- Snacks: The best snacks are jerky, nuts, energy bars, and extra food. >>>Check Out These Snacks!
- Camera: The camera I have linked was one of the first cameras I started using on my travels. The Sony A6000 is an excellent camera for people that want to start improving at travel photography. >Buy Sony Camera Here
- First Aid Kit: This is one of the first things I bought when I first started going on adventures. It is super portable. >Buy This Awesome First Aid Kit Here
- Day Pack to carry all your things: The REI bag I have linked, we have had for seven years now, and it is still going strong! >Buy This Great Quality Backpack
- Leggings or Hiking Pants: I love wearing leggings while hiking because I love how comfy they are. Here are my leggings. >Click For My Leggings
- Breathable sweat-wicking shirts: Try not to wear cotton because it soaks up your sweat and can cause hypothermia in the mountains. >Buy Shirt Here
- Sports Bra: For women >>>Click Here
- Jacket: If you go in the winter, fall, or spring bring a jacket! The elevation is pretty high here. >Buy My Favorite Jacket
- Rain Jacket: When hiking in Oregon, you need this in case it starts pouring on you, which is always a possibility in the PNW. >Buy A Great Rain Jacket Here
- Tripod: This is an optional item, but it is excellent for getting the ideal sunset pictures. >Check out this tripod
- Fire Starter and Matches: This is just in case of an emergency. >Buy These Stormproof Matches Just In Case
- Compass: I always carry this with me, just in case. >Click Here To Buy
- Knife: You never know if you will need it. >Buy My Knife Here
- Headlamp: A headlamp is an absolute must in case you get lost, or you take longer than you thought you would to complete a hike. Trust me, it happens even to me. >Buy A Headlamp Now
- Trekking Poles: I recommend these for people with bad knees like me. >Buy The Poles Shown In My Picture
- Bathing suit: If you are are swimming in the lake bring one! >Buy One Here
- Crampons: If you are hiking outside of the summer months, I highly recommend always having this in your backpack. >Buy My Handy Dandy Crampons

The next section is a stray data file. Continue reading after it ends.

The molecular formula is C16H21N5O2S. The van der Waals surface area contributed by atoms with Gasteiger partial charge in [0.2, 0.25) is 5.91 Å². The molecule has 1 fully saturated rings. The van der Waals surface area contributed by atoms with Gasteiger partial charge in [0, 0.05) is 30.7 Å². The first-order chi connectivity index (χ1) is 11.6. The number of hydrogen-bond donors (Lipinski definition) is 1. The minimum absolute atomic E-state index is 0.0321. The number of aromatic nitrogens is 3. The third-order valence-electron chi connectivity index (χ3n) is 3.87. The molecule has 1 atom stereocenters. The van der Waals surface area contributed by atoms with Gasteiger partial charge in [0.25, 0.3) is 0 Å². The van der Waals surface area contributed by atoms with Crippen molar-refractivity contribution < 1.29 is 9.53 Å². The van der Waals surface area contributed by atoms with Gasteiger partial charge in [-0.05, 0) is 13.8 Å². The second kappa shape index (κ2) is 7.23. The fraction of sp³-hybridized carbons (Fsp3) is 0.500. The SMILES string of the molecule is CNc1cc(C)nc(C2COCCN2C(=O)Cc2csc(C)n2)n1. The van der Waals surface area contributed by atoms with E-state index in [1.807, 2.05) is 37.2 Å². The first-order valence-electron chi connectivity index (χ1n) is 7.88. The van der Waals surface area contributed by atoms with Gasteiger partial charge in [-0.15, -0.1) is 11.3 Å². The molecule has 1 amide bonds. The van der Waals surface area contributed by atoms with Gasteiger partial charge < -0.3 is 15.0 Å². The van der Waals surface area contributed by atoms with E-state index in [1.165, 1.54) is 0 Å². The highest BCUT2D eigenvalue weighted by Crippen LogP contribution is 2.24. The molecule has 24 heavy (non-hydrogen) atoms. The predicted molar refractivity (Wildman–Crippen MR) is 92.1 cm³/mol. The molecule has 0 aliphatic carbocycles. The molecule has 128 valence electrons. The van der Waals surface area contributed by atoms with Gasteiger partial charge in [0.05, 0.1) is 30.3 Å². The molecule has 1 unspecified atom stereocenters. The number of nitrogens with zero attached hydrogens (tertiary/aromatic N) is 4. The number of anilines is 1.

- Crater Lake Map: A map is essential so you don’t get lost. I usually bring with me AllTrails+ map on my phone, and a physical map. I love National Geographic’s maps. They are good quality. >>>Check It Out Here
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Where to Stay at Crater Lake
Below are some convenient and beautiful accommodation options in and around Crater Lake National Park.
Mazama Village Campground & Cabins (Budget)
The Mazama Campground also offers 10 beautiful and spacious cabins if you’d prefer camping with a bit more luxuries. Each cozy cabin features two queen beds and a private bathroom but does not offer air-conditioning. These cabins are usually only open during the warmer months, and it’s recommended that you book well in advance to secure a spot. >>>Find Out More
Crater Lake Lodge (Mid-range)
Offering breathtaking views of Crater Lake (that are especially dramatic around sunset and sunrise), this lodge is the most convenient accommodation option in the park. The rooms are spacious and homely, with a rustic flair. The lodge is also near many hiking trailheads, including Garfield Peak and Discovery Point. >>>Find Out More
Crater Lake Resort (Luxury)
This stunning resort in nearby Fort Klamath is about a 30-minute drive from Crater Lake. The resort offers bright and cozy cabins tucked among greenery and surrounded by manicured lawns.